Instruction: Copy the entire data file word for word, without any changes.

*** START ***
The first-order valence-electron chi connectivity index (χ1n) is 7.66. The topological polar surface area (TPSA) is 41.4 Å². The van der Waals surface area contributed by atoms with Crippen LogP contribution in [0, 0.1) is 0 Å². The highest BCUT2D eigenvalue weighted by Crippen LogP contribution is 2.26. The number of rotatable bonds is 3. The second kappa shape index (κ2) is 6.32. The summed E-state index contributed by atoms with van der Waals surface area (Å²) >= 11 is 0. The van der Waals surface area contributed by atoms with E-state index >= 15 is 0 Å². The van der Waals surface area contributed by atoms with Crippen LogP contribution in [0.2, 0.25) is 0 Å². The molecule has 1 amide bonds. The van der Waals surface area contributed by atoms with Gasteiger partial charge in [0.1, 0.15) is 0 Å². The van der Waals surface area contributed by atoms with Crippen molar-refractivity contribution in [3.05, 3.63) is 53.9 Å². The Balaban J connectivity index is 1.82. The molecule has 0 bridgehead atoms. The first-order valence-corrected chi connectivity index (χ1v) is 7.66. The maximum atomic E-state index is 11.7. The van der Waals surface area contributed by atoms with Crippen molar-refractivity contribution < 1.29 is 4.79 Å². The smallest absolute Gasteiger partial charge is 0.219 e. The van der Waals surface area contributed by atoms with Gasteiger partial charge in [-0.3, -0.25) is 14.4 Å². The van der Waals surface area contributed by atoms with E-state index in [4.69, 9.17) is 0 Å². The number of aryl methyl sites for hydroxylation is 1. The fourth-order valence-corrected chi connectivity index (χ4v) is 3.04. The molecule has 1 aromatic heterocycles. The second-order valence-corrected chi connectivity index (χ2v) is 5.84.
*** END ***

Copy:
The first-order valence-electron chi connectivity index (χ1n) is 7.66. The topological polar surface area (TPSA) is 41.4 Å². The van der Waals surface area contributed by atoms with Crippen LogP contribution in [0, 0.1) is 0 Å². The highest BCUT2D eigenvalue weighted by Crippen LogP contribution is 2.26. The number of rotatable bonds is 3. The second kappa shape index (κ2) is 6.32. The summed E-state index contributed by atoms with van der Waals surface area (Å²) >= 11 is 0. The van der Waals surface area contributed by atoms with E-state index >= 15 is 0 Å². The van der Waals surface area contributed by atoms with Crippen LogP contribution in [0.2, 0.25) is 0 Å². The molecule has 1 amide bonds. The van der Waals surface area contributed by atoms with Gasteiger partial charge in [0.1, 0.15) is 0 Å². The van der Waals surface area contributed by atoms with Crippen molar-refractivity contribution in [3.05, 3.63) is 53.9 Å². The Balaban J connectivity index is 1.82. The molecule has 0 bridgehead atoms. The first-order valence-corrected chi connectivity index (χ1v) is 7.66. The maximum atomic E-state index is 11.7. The van der Waals surface area contributed by atoms with Crippen molar-refractivity contribution < 1.29 is 4.79 Å². The smallest absolute Gasteiger partial charge is 0.219 e. The van der Waals surface area contributed by atoms with Gasteiger partial charge in [-0.3, -0.25) is 14.4 Å². The van der Waals surface area contributed by atoms with E-state index in [4.69, 9.17) is 0 Å². The number of aryl methyl sites for hydroxylation is 1. The fourth-order valence-corrected chi connectivity index (χ4v) is 3.04. The molecule has 1 aromatic heterocycles. The second-order valence-corrected chi connectivity index (χ2v) is 5.84.